He should have been recalled years ago, indeed very early in his presidency when it became clear that he was a liability to the party and the country, and not in January 2018 on the back of a change of party leadership.
Foreign investment is critical to South Africa, but so is domestic investment. Under Zuma’s presidency, figures show domestic investment has slumped.
The negative news and commentary that was often made about South Africa would have also likely deterred foreign investment.
We have had under Jacob Zuma a decade of growing investor suspicion and uncertainty that has damaged sentiment.
However six weeks after the national ANC meeting, where the new President, Cyril Ramaphosa, was elected as the party’s new leader, there are positive signs that investor sentiment is picking up.
The rand has gained by almost two rand against the dollar and a two-year outflow of foreign portfolio investments in equities of R200bn has been replaced by a six week inflow of foreign capital of R30bn into equities.
REGIONAL FRONT: Harare-based Masimba Kuchera, analyst
Jacob Zuma’s corruption issues affect the whole of southern Africa, and not just South Africa.
Generally, his conduct does not do any good for the region, which is battling with the issue of corruption.
South Africa is the biggest economy in the region with an economic footprint in countries like Lesotho and Swaziland whose economies depend on goods from South Africa.
From what we know, the South Africans are still investigating the extent of Zuma’s corruption, but maybe some of these companies exporting goods from South Africa got their licences through corruption, in which case corruption was exported out of South Africa too.
It also affects the branding issue – it taints the South Africa brand with corruption.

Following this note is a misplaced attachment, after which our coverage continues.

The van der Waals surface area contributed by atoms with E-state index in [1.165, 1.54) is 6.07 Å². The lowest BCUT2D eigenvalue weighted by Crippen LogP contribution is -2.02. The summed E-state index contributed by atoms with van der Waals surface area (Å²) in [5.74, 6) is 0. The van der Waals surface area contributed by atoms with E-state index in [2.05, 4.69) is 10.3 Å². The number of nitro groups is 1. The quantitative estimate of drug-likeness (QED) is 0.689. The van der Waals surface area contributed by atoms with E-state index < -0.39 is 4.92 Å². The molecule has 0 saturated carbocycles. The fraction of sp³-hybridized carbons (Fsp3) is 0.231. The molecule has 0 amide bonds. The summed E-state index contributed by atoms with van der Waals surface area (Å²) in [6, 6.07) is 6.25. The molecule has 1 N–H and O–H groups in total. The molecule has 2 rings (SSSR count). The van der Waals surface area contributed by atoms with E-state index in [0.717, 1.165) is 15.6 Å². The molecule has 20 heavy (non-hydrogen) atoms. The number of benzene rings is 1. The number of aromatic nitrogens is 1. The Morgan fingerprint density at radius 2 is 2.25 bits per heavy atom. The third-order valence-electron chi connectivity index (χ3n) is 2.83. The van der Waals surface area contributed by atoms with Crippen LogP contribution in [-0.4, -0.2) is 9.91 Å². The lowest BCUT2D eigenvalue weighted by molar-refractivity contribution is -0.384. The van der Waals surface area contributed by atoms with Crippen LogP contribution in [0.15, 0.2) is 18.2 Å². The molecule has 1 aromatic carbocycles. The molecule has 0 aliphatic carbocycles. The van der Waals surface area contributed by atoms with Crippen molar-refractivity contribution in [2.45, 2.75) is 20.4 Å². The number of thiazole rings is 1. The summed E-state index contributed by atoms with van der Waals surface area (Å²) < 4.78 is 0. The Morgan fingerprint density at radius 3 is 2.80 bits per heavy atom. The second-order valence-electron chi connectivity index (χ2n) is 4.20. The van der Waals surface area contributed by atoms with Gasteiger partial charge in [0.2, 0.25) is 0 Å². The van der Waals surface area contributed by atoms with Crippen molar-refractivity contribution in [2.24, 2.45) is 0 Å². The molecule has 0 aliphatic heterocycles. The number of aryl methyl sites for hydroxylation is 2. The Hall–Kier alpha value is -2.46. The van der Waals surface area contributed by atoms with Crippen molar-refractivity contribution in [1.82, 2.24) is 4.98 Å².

Is Africa too kind to corrupt leaders? The problem is not the Africans themselves, the ordinary people, but that Africa’s leaders are not accountable to their people.
This is because we don’t have a strong civil society, and we have a weak judiciary, which is normally controlled by the ruling party anyway.
The Jacob Zuma case will not be taken as a lesson to African leaders, corrupt leaders will not be afraid – the lesson in their eyes is not that if you are corrupt you go, but rather if you impose a two-term limit on your rule there will be problems.
In Zimbabwe, Robert Mugabe had a negotiated exit with Zanu PF, the ANC also talked with Zuma to go. The political parties are not calling for them to be tried for corruption.
They are kind and protective towards their corrupt leaders. The ANC has been protective of him i.e. it did not call for him to face corruption charges, most probably to minimize division within the party.
It performed poorly in last year’s municipal elections so they need to put up a united front. However in South Africa, they have a stronger judiciary and public prosecutor, and even if Zuma wanted to finish his current term he would have still have had his day in court.
– Irene Madongo